Japan's new PM Yoshihide Suga to follow Abe-era policies

 New Japanese PM Yoshihide Suga speaking following his confirmation as prime minister, in Tokyo on Sept 16, 2020.
New Japanese PM Yoshihide Suga speaking following his confirmation as prime minister, in Tokyo on Sept 16, 2020. PHOTO: AFP

TOKYO - Mr Yoshihide Suga, who was sworn in as Japan's 99th Prime Minister on Wednesday (Sept 16), pledged to further the policies undertaken by predecessor Shinzo Abe and to reduce bureaucratic inefficiencies.

Mr Suga, 71, has been one of Mr Abe's most trusted allies as Chief Cabinet Secretary since December 2012, fronting 3,213 government news conferences and defending him through thick and thin, even at the height of scandals.

The power change at the peak of Nagatacho, Japan's political epicentre, comes after Mr Abe, who turns 66 next Monday, abruptly quit last month over a chronic health condition.

Mr Suga's government was sworn in by Emperor Naruhito on Wednesday, and, at his first news conference as PM later that night, said: "Politics cannot tolerate a vacuum."

He vowed to overcome the Covid-19 crisis and said that he will continue with policies like Abenomics - fiscal spending, monetary easing and structural reforms - and push for reforms in areas such as bureaucratic sectionalism.

While Mr Suga is lacking in diplomatic experience, he said on Wednesday night that he will pursue Abe-era objectives including the Free and Open Indo-Pacific policy. He also sees as "his highest priority" a resolution of the North Korean abduction issue.

But he notably distanced himself from an Abe-era scandal: The controversial cherry blossoms garden party, in which Mr Abe was alleged to have wined and dined his voters.

He said on Wednesday that he will scrap the party, which has seen a ballooning budget in recent years, adding: "I was always against requesting a budget for this event."

Mr Suga's ascent as leader of the world's third-largest economy drew felicitations from foreign leaders. The White House said United States President Donald Trump is "ready to continue pursuing the vision of a free and open Indo-Pacific that he and former Prime Minister Shinzo Abe forged".

Chinese President Xi Jinping, in a congratulatory message to Mr Suga, urged "the development of long-term stable, friendly and cooperative Sino-Japanese relations", according to a readout by the official Xinhua news agency.

"This is in the fundamental interests of the two peoples and is also conducive to peace and stability in Asia and the prosperity of the world," he was cited as saying.


South Korean President Moon Jae-in told Mr Suga in a letter that he was willing to sit down anytime for dialogue to improve their strained bilateral ties. He added that Japan was South Korea's "closest friend geographically and culturally, as well as sharing basic values and strategic interests".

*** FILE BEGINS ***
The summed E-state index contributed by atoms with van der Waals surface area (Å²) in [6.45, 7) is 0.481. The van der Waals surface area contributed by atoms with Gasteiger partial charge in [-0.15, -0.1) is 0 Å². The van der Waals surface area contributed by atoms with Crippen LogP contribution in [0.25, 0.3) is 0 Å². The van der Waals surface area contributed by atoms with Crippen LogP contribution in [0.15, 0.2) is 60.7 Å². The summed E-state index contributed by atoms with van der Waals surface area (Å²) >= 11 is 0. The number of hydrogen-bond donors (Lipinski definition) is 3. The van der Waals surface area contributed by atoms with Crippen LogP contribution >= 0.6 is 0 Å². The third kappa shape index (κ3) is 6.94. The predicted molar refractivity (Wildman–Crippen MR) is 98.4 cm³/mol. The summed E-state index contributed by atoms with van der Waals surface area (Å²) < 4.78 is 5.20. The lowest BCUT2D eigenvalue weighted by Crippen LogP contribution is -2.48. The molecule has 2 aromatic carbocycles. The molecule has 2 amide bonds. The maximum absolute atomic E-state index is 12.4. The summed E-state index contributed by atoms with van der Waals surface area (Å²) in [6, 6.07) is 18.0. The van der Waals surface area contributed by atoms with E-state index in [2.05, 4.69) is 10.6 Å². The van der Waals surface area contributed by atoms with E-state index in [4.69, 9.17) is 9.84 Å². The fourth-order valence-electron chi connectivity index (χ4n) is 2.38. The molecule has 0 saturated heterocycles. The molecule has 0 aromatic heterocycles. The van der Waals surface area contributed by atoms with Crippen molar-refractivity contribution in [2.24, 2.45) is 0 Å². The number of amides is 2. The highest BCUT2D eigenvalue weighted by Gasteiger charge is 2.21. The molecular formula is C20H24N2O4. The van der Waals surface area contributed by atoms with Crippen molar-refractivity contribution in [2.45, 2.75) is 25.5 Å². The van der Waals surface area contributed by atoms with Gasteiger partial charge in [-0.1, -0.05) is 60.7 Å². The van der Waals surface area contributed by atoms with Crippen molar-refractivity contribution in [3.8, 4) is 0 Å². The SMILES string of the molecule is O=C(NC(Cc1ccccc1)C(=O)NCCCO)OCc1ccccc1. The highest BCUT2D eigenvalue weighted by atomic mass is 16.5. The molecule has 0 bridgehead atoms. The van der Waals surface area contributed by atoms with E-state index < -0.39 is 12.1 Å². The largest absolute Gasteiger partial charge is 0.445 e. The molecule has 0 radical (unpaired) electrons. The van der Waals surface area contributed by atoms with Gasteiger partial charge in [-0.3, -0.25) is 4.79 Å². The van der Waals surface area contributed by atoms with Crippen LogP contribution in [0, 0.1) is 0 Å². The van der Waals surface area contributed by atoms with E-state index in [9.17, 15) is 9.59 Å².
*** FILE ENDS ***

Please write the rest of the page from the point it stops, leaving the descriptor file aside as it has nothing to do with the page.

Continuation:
Other leaders, including Russian President Vladimir Putin, British PM Boris Johnson, Indian PM Narendra Modi and Singaporean PM Lee Hsien Loong also sent congratulatory messages to Mr Suga.

Mr Abe, who is Japan's longest-serving leader at 3,188 days, including his first stint from 2006 to 2007, called time on his tenure on Wednesday and was given a poignant send-off by about 200 people at the Prime Minister's Office.

"For nearly eight years, I have devoted my body and soul for the economic recovery and diplomacy to protect Japan's national interests every single day," he said, with Mr Suga in the crowd. "I will continue to support the new administration as a Diet member."

Mr Suga, born in rural Akita prefecture to strawberry farmers, was formally elected as PM by both chambers of the Diet on Wednesday. Given the ruling Liberal Democratic Party's majority in the Diet, his appointment as Japan's new leader was never in doubt since his landslide victory as the party's new leader on Monday.

He was elected as PM by 314 out of 462 votes cast by Lower House parliamentarians and 142 out of 240 votes cast by Upper House lawmakers.

In contrast, opposition leader Yukio Edano, 56, of the Constitutional Democratic Party of Japan, won only 134 votes in the Lower House and 78 in the Upper House.

Still, a Lower House election must be called by October next year and Mr Suga, an eight-term lawmaker representing a constituency in Kanagawa prefecture that includes Yokohama, dithered when asked if a snap poll is in the offing.

He stressed that his priority was on Covid-19 measures - there were 550 cases in Japan on Wednesday - as well as economic recovery.

But he also noted that he will not have much time to call a snap election as the Lower House election must be held by next October. “There is a time limit and I will think about what to do based on that,”  he said.